APPLICATION

Evidence on Uncovered Interest Parity

If the UIP and CIP hold, this implies the forward exchange rate is equal to the expected

future exchange rate. If we divide the CIP condition by the UIP condition, we get

Canceling terms yields

The expression on the left-hand side is the forward premium. To estimate the right-

Uncovered Interest Parity: A Useful Approximation

It will be convenient to use the following approximation:

UIP provides a theory of how expectations are linked to the current spot exchange

rate and to interest rates across countries. Rewriting the UIP condition yields

know that investors expect that the U.S. dollar will depreciate:

6 Conclusions

This chapter provides an overview of exchange rates, the forex market, and the

conditions defining equilibrium in the market, and discusses the ways in which private

actors and the government participate in the forex market. Although there are mainly two

S I D E B A R

Assets and Their Attributes

Investors have many options in holding their wealth. There are many available assets:

cash, stocks, bonds, bank deposits, real estate, and so on. Investors make choices about

how to hold their wealth based on three criteria:

• Rate of return: the net increase in wealth generated from holding the asset.

and services (e.g., the ease with which it can be liquidated or sold). Investors

prefer more liquid assets.

These observations lead to two conclusions. First, investors are willing to trade off more

Teaching Tips

Teaching Tip 1: Uncovered interest parity says the difference between the U.S. interest

rate and the foreign interest rate should equal the expected rate of depreciation of the U.S.

dollar. The Excel workbook for this chapter includes a worksheet that shows comparable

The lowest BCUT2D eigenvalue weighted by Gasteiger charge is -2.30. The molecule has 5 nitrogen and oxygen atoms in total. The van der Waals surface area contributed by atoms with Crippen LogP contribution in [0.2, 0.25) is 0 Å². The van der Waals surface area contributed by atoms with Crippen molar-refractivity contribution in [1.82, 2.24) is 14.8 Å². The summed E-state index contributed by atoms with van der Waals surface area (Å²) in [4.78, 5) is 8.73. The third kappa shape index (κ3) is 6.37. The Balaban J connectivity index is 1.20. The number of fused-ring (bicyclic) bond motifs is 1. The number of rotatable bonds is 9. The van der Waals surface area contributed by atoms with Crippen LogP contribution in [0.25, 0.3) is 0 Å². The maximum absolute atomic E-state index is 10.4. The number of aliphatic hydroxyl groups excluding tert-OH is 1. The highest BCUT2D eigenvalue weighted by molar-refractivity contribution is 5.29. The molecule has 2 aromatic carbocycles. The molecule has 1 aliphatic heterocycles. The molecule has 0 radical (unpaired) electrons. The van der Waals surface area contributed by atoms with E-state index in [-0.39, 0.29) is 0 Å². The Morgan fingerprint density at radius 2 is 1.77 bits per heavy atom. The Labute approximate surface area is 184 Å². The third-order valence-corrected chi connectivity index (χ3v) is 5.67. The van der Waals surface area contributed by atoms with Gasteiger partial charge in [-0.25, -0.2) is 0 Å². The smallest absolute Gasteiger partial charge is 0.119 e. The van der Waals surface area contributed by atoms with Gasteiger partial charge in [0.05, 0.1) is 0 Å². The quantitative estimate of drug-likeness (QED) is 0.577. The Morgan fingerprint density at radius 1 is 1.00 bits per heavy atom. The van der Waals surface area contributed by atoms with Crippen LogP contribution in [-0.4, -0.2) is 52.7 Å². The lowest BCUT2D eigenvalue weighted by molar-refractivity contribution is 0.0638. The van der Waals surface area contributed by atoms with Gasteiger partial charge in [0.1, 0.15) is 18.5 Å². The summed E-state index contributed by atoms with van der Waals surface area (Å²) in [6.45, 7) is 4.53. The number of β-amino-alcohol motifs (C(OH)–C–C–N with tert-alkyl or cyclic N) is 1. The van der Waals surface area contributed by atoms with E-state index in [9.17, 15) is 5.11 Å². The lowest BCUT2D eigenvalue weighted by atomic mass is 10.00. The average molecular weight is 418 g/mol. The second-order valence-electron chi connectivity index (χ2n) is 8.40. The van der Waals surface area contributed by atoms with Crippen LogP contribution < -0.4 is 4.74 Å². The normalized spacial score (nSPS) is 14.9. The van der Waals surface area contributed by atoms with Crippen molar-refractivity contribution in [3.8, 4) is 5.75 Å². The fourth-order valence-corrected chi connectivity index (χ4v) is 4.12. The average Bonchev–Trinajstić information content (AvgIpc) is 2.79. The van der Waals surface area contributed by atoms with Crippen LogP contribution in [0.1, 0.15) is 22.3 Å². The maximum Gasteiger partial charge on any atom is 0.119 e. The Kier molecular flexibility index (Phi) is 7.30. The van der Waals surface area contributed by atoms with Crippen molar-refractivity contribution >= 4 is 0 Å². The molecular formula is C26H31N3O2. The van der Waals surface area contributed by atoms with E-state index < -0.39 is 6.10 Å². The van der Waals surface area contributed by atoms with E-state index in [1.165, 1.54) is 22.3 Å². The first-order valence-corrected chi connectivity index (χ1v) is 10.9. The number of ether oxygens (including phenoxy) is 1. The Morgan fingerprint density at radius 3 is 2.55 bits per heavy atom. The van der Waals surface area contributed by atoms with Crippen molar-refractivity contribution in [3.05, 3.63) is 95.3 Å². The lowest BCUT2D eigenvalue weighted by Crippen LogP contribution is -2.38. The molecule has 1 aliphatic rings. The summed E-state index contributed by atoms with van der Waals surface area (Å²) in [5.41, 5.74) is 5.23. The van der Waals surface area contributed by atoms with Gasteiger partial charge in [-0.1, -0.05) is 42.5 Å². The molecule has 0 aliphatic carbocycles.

2009 interest rates for a number of countries as well as for the United States. The United

States – foreign difference is also included. Show this table to your students and ask them

to discuss the results. For example, Iceland’s currency is expected to appreciate by

Teaching Tip 2: In this chapter, we assumed frictionless trading in the forex market.

This assumption is relaxed in the last chapter of the textbook. For now, explore the bid-

ask spread with your students. The bid price is the price at which a dealer is willing to

sell a security or currency. The ask price is the willingness-to-buy price. Dealers make a

living on the bid-ask spread. In foreign currency markets, this spread is quoted in pips.

For most currencies, a pip is equal to 0.0001 on the exchange rate. For the yen, however,

one pip is 0.01 of the exchange rate. Exchange rates are conventionally quoted as foreign

currency per U.S. dollar. For example, in the euro–U. S. dollar market, suppose the bid

price is 1.4745 and the ask price is 1.4746. The spread is 1 pip. OANDA’s website offers

a complete list of bid-ask spreads for its trades

IN-CLASS PROBLEMS

1. Use Table 13-1 in the textbook to answer the following questions:

Exchange Rates on June 30, 2010

Exchange Rates on June 30, 2009

(one year previous)